Contributions from Comcast employees also heavily favored Democrats. The Philadelphia Inquirer reported in 2011 that over 30 individuals associated with Comcast donated $235,650 to the Obama Victory Fund and the Democratic National Committee, with the wives of two Comcast executives contributing the maximum allowable amount of $35.850. Comcast Foundation president Charisse R. Lille donated $20,000 to the Obama Victory Fund. While neither Comcast CEO Brian L. Roberts nor his wife Aileen Roberts donated to Democrats, they did host President Obama and his aide Valerie Jarrett at their Martha’s Vineyard home in August 2011, and Brian L. Roberts’s mother, Suzanne Roberts, contributed $10,000 to the Obama Victory Fund. Comcast executives only contributed $10,000 to the Republicans: $5,000 to Mitt Romney and $5,000 to Tim Pawlenty. 
David L. Cohen
Until at least 2015, the Comcast Foundation was under the control of David L. Cohen, senior vice-president of Comcast for government relations until he became Comcast’s senior advisor in January 2020. As of 2019 he was chairman of the Comcast Foundation. 
Cohen, who is a trustee of the University of Pennsylvania, also sits on the boards of the National Urban League, City Year, UnidosUS, and the Philadelphia Theatre Company.  Bloomberg Businessweek in 2014 said Cohen was “known in Washington as Comcast’s chief lobbyist,” noted that he and his wife Rhonda raised $500,000 for the Obama campaign in 2012, and that President Obama, at a November 2014 fundraiser at Cohen’s house, remarked that he had been to Cohen’s house so often, “the only thing I haven’t done in this house is have seder dinner.”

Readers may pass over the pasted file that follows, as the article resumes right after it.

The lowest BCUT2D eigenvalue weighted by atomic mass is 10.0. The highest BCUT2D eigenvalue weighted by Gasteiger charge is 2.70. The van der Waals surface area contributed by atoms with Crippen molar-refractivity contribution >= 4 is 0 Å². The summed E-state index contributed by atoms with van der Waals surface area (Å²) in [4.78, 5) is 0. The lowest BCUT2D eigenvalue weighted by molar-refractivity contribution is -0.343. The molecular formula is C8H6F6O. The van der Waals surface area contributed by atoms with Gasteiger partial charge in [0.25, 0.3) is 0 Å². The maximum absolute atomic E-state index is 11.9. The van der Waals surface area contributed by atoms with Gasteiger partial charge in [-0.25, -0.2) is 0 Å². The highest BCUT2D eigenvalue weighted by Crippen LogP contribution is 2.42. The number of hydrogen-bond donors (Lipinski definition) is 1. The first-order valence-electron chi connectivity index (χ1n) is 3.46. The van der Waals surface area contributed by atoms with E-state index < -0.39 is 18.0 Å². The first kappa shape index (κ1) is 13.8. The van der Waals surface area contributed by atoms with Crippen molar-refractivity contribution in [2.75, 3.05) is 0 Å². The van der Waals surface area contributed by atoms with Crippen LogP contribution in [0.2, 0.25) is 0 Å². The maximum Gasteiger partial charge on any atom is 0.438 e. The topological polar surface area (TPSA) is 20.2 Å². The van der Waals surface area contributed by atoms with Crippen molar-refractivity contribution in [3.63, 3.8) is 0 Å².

Foundation Grantee Alignment with Comcast Corporation Goals
Comcast Foundation grantees have appeared to serve Comcast Corporation interests on at least three occasions: During the successful merger with NBCUniversal in 2010, the failed merger with Time Warner Cable, and the debate over “net neutrality.”
The New York Times noted in 2014 that Comcast had “enlisted a vast network of allies,” many of them Comcast Foundation recipients, to support its successful effort to merge with NBCUniversal in 2010. 
Proposed Time Warner Merger
The Times noted in 2015 that it found that over 80 recipients of Comcast Foundation grants wrote to the Federal Communications Commission (FCC) urging the agency to allow Comcast to merge with Time Warner Cable. The Greater Philadelphia Hispanic Chamber of Commerce, for example, received $95,000 over five years from the Comcast Foundation. The chamber’s president, Varsovia Fernandez, wrote a letter to the FCC endorsing the merger and wrote an op-ed for the Philadelphia Daily News called “Comcast Deserves A Fair Shake.” 
The Times noted that employees of center-right think tanks, including the American Enterprise Institute, the Competitive Enterprise Institute, and the Institute for Policy Innovation, wrote letters saying the proposed merger with Time Warner Cable was not anticompetitive. None of these organizations received Comcast Foundation grants in 2019. 
David L. Cohen told the Times that it was “simply not true” that Comcast was “buying off support” for the merger with Time Warner Cable with its grants and that the charge was “offensive to the groups we support.”